I sat down with four freshman international students here at Colorado State to ask them some questions about their transition and experiences as the first semester progresses.
Japan and Sri Lanka
Tell me about where you lived before you arrived here at Colorado State.
“I was born in Japan, and I lived there for 14 years. In 2011, there was an earthquake, and my family thought it was dangerous to stay there, so I moved to Sri Lanka. I lived there for four years because my parents are originally from there. We lived in Japan because my father has a business there.”
Why did you decide to come to the United States for school? How did you choose CSU?
“That’s a tough question. I applied within the UK, and I got into a few. I also applied to a couple of universities in the U.S. as well. I’d been to the UK, and it’s dull there. It’s way cloudy there all the time and cold. I thought the U.S. would be better. Among all the schools I’d gotten into, CSU had the best ranking for computer science, my major.”
What has the biggest culture shock been here at CSU for you?
“I don’t find it that difficult to adapt to people here, but there is a huge difference. Sometimes I find myself very homesick. I’ll wake up in my room and be like ‘this isn’t my house.’ You know what I mean? I guess it’s the same for everyone, isn’t it?”
Anything weird you’ve noticed?
“Girls dress like models here. I don’t know how. I like it though.”
How did you know you wanted to come to the United States to study?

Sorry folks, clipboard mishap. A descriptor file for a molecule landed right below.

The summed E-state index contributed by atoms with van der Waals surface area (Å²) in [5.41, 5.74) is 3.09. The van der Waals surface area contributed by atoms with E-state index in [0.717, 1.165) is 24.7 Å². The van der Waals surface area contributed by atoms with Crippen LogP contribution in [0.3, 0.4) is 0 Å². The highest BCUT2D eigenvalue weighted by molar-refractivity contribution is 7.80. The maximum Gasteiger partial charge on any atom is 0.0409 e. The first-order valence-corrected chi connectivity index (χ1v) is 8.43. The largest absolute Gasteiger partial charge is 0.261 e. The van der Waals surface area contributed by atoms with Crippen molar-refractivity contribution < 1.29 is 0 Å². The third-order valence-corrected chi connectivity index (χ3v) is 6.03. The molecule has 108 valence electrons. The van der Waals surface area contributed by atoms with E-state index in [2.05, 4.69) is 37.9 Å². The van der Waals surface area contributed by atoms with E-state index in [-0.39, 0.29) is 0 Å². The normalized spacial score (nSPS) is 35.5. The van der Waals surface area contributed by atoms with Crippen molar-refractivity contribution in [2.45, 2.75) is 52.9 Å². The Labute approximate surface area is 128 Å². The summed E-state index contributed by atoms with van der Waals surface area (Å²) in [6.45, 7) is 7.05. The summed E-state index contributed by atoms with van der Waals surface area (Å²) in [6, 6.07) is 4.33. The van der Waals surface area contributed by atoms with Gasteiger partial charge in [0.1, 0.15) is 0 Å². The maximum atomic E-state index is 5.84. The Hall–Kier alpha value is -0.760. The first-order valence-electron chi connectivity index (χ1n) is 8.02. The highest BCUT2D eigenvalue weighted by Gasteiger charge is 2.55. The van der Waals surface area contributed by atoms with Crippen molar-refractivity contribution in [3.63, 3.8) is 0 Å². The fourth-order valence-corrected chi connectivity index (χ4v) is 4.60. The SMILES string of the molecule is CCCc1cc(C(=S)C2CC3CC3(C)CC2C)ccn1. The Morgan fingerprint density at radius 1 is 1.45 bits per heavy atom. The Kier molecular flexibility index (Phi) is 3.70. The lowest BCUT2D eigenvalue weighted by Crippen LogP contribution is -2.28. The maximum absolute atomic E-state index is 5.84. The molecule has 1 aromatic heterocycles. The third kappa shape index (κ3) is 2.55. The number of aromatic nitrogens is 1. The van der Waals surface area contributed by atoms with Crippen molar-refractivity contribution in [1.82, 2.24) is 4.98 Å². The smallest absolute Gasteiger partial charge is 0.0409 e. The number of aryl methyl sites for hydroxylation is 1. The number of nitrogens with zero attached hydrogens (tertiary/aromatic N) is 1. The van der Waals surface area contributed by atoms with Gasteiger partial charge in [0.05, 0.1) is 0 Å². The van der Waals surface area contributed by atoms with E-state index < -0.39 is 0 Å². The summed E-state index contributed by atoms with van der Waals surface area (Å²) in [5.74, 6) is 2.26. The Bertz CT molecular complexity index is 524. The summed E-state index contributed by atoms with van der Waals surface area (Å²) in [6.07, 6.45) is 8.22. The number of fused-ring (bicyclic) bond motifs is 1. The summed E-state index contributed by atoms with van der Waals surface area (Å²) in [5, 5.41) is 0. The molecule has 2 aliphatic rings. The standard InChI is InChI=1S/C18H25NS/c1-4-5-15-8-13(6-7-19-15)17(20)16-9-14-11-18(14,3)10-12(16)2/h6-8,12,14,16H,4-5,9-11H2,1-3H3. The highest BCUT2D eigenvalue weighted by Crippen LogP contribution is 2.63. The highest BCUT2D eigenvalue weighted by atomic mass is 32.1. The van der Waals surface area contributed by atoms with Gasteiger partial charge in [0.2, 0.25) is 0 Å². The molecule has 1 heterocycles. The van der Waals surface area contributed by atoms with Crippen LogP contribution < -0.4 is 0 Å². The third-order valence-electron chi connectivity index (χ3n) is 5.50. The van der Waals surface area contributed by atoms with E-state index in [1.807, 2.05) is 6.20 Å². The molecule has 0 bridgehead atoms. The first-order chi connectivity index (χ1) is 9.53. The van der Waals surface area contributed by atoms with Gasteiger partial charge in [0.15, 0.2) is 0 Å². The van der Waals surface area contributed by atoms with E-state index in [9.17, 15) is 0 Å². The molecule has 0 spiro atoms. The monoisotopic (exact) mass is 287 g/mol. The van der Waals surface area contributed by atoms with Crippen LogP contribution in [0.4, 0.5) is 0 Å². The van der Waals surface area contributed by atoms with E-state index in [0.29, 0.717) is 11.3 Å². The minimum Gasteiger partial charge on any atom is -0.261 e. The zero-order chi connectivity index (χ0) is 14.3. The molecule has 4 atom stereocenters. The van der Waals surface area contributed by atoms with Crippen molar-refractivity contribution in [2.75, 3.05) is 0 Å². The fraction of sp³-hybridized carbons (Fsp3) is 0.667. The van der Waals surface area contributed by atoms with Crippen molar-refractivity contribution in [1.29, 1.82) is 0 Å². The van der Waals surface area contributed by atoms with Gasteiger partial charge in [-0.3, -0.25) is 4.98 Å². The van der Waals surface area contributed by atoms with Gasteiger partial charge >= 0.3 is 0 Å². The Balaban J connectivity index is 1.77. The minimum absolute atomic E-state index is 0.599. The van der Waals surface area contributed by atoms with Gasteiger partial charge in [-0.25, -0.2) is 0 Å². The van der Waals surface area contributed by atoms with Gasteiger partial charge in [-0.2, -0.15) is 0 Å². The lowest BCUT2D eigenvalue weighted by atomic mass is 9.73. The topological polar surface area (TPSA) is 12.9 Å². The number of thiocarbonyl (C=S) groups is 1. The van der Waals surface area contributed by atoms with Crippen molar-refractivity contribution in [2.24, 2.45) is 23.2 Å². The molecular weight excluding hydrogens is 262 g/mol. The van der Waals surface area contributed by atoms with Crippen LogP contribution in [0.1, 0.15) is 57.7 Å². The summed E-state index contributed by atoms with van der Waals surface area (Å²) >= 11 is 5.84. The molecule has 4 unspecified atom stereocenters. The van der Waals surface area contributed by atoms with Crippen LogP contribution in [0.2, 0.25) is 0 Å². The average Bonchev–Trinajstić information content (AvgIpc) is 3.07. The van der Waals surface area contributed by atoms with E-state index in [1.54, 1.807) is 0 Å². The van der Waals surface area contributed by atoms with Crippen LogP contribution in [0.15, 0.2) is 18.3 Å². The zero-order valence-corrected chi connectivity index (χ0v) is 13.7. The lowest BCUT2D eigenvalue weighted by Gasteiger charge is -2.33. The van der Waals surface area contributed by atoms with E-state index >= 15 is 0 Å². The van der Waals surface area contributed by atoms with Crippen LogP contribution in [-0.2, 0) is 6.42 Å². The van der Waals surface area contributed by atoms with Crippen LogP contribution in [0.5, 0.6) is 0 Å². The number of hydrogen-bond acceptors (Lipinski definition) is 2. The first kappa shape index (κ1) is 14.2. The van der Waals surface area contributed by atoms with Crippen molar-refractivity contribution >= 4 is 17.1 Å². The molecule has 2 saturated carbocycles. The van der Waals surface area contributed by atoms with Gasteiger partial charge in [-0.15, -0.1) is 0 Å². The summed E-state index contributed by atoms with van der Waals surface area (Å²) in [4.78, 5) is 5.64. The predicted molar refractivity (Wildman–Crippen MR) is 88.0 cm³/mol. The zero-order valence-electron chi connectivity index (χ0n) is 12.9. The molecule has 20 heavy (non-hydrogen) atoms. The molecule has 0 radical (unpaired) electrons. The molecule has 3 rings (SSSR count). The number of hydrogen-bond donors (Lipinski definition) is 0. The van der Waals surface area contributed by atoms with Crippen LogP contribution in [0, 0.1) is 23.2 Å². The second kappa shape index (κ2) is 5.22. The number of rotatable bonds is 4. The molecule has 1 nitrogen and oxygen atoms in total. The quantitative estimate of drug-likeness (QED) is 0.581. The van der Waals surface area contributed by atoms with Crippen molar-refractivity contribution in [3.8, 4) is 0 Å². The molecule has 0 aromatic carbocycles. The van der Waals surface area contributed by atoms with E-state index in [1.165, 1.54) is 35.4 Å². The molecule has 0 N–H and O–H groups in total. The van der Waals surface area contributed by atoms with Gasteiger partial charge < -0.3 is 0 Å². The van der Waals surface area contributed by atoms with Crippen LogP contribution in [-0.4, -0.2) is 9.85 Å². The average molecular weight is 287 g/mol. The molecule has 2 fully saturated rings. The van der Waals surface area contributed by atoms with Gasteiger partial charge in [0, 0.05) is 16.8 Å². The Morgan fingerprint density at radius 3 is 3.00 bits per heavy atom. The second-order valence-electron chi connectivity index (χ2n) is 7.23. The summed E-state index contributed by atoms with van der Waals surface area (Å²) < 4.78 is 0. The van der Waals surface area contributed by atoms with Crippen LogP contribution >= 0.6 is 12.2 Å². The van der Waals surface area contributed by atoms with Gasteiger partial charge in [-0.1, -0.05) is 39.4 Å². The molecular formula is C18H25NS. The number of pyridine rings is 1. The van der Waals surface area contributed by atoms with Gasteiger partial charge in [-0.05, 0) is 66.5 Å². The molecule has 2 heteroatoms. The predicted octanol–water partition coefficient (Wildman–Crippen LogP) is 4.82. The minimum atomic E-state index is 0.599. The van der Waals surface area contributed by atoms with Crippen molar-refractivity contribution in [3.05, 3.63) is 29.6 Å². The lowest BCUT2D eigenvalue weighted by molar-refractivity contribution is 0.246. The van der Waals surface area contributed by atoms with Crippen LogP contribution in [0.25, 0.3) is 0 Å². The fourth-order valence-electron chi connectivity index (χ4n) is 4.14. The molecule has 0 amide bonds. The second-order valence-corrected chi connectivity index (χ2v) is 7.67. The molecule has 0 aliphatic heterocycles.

“In Indonesia, people who have a degree from another country, especially from the United States, have an easier time finding jobs.”
What are you studying?
“Business, concentrating in finance. Originally I wanted to be a medical student, but the medical situation in Indonesia is not good. Since my dad works at a bank, he wants me to follow in his footsteps. I am okay with it, but honestly I still use my spare time to read medical books.”
Have you noticed culture shock?
“Yes, definitely. A really notable thing would be the free refills offered at restaurants. At home that’s not normal. When I first got here, I went to eat at Burger King and when I ordered the drink, he just gave me the glass! I realized there was a big soda machine and that I was welcome to fill my glass as many times as I wanted.”
How’s the community?
“All of the people I meet here are really kind. Compared to at home, I think it’s been pretty great. The international people are more integrated into the school activities; at home we separate by race more. We all have different groups so we stay with our race and hang out with people that are like us.”
Have you noticed differences in how people study?
“Yes! In calculus, it was really shocking when people would ask questions. I learned everything in high school, so it was surprising when they would ask about the most simple problems. Calculus was taught in the tenth grade for us.”
What do you like best about CSU?
“I love the community at CSU, like how all the people here are nice and friendly. They’re helping me through new challenges because of the differences in our cultures. At home, we didn’t have homework, we just had one big test. Here, I have to do work every single day to keep my grades up – that’s definitely new.”
What’s been weird to you?
“Nothing really, I’ve traveled a lot, so none of this is too uncommon.”